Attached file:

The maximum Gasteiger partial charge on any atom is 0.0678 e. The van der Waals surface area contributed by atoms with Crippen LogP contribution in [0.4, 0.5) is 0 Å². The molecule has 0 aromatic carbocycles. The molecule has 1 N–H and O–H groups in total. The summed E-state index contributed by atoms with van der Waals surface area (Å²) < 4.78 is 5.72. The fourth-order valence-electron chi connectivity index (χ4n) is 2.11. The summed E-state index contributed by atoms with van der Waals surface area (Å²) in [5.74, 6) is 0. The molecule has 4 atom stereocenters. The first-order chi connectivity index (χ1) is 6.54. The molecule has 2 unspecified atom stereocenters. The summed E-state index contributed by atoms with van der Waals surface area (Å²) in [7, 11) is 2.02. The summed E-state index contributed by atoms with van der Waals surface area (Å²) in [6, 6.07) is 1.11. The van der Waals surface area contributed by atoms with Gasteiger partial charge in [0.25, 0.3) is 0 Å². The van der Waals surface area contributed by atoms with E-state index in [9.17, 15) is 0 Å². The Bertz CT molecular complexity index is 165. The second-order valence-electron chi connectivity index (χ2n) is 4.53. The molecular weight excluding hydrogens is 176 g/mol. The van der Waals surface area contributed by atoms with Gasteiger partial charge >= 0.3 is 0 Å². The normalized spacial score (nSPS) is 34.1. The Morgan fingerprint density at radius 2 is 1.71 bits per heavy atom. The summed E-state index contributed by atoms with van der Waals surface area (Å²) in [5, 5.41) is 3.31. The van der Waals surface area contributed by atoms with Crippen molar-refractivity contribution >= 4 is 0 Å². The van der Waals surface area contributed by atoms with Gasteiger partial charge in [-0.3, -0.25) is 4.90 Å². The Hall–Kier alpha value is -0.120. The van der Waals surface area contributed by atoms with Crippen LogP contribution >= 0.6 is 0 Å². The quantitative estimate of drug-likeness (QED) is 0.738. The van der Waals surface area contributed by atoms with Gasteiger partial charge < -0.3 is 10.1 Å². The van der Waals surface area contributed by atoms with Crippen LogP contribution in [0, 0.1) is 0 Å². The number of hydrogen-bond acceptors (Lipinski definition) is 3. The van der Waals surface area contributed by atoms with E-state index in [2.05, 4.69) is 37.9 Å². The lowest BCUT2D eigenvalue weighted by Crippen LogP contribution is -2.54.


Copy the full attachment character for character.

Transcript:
The maximum Gasteiger partial charge on any atom is 0.0678 e. The van der Waals surface area contributed by atoms with Crippen LogP contribution in [0.4, 0.5) is 0 Å². The molecule has 0 aromatic carbocycles. The molecule has 1 N–H and O–H groups in total. The summed E-state index contributed by atoms with van der Waals surface area (Å²) < 4.78 is 5.72. The fourth-order valence-electron chi connectivity index (χ4n) is 2.11. The summed E-state index contributed by atoms with van der Waals surface area (Å²) in [5.74, 6) is 0. The molecule has 4 atom stereocenters. The first-order chi connectivity index (χ1) is 6.54. The molecule has 2 unspecified atom stereocenters. The summed E-state index contributed by atoms with van der Waals surface area (Å²) in [7, 11) is 2.02. The summed E-state index contributed by atoms with van der Waals surface area (Å²) in [6, 6.07) is 1.11. The van der Waals surface area contributed by atoms with Gasteiger partial charge in [0.25, 0.3) is 0 Å². The van der Waals surface area contributed by atoms with E-state index in [9.17, 15) is 0 Å². The Bertz CT molecular complexity index is 165. The second-order valence-electron chi connectivity index (χ2n) is 4.53. The molecular weight excluding hydrogens is 176 g/mol. The van der Waals surface area contributed by atoms with Gasteiger partial charge >= 0.3 is 0 Å². The normalized spacial score (nSPS) is 34.1. The Morgan fingerprint density at radius 2 is 1.71 bits per heavy atom. The summed E-state index contributed by atoms with van der Waals surface area (Å²) in [5, 5.41) is 3.31. The van der Waals surface area contributed by atoms with Crippen molar-refractivity contribution >= 4 is 0 Å². The van der Waals surface area contributed by atoms with Gasteiger partial charge in [-0.3, -0.25) is 4.90 Å². The Hall–Kier alpha value is -0.120. The van der Waals surface area contributed by atoms with Crippen LogP contribution >= 0.6 is 0 Å². The quantitative estimate of drug-likeness (QED) is 0.738. The van der Waals surface area contributed by atoms with Gasteiger partial charge < -0.3 is 10.1 Å². The van der Waals surface area contributed by atoms with Crippen LogP contribution in [0, 0.1) is 0 Å². The number of hydrogen-bond acceptors (Lipinski definition) is 3. The van der Waals surface area contributed by atoms with E-state index in [2.05, 4.69) is 37.9 Å². The lowest BCUT2D eigenvalue weighted by Crippen LogP contribution is -2.54.